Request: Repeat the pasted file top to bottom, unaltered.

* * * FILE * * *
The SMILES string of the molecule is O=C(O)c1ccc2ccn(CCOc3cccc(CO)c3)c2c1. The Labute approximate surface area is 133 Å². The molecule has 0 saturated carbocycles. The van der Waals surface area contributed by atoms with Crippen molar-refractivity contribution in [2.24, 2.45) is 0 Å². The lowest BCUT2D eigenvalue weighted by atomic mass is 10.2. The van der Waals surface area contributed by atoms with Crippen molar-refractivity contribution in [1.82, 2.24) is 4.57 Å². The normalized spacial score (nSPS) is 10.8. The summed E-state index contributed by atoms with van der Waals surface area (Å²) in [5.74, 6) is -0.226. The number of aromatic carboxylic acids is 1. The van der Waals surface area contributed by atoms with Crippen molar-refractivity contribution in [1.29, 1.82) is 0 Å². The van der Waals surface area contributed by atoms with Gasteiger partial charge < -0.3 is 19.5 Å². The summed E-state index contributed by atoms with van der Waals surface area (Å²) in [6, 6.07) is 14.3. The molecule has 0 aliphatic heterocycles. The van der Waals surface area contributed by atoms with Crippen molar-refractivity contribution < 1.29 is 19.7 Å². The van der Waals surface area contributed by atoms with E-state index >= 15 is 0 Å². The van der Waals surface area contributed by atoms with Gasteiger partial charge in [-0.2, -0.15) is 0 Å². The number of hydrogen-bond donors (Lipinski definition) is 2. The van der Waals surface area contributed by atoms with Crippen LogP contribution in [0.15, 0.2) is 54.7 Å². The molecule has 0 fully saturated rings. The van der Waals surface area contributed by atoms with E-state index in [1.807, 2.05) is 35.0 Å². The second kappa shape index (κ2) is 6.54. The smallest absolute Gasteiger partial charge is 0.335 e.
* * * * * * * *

The SMILES string of the molecule is O=C(O)c1ccc2ccn(CCOc3cccc(CO)c3)c2c1. The Labute approximate surface area is 133 Å². The molecule has 0 saturated carbocycles. The van der Waals surface area contributed by atoms with Crippen molar-refractivity contribution in [2.24, 2.45) is 0 Å². The lowest BCUT2D eigenvalue weighted by atomic mass is 10.2. The van der Waals surface area contributed by atoms with Crippen molar-refractivity contribution in [1.82, 2.24) is 4.57 Å². The normalized spacial score (nSPS) is 10.8. The summed E-state index contributed by atoms with van der Waals surface area (Å²) in [5.74, 6) is -0.226. The number of aromatic carboxylic acids is 1. The van der Waals surface area contributed by atoms with Crippen molar-refractivity contribution in [1.29, 1.82) is 0 Å². The van der Waals surface area contributed by atoms with Gasteiger partial charge < -0.3 is 19.5 Å². The summed E-state index contributed by atoms with van der Waals surface area (Å²) in [6, 6.07) is 14.3. The molecule has 0 aliphatic heterocycles. The van der Waals surface area contributed by atoms with Crippen molar-refractivity contribution < 1.29 is 19.7 Å². The van der Waals surface area contributed by atoms with E-state index >= 15 is 0 Å². The van der Waals surface area contributed by atoms with Gasteiger partial charge in [-0.2, -0.15) is 0 Å². The number of hydrogen-bond donors (Lipinski definition) is 2. The van der Waals surface area contributed by atoms with Crippen LogP contribution in [0.15, 0.2) is 54.7 Å². The molecule has 0 fully saturated rings. The van der Waals surface area contributed by atoms with E-state index in [1.807, 2.05) is 35.0 Å². The second kappa shape index (κ2) is 6.54. The smallest absolute Gasteiger partial charge is 0.335 e.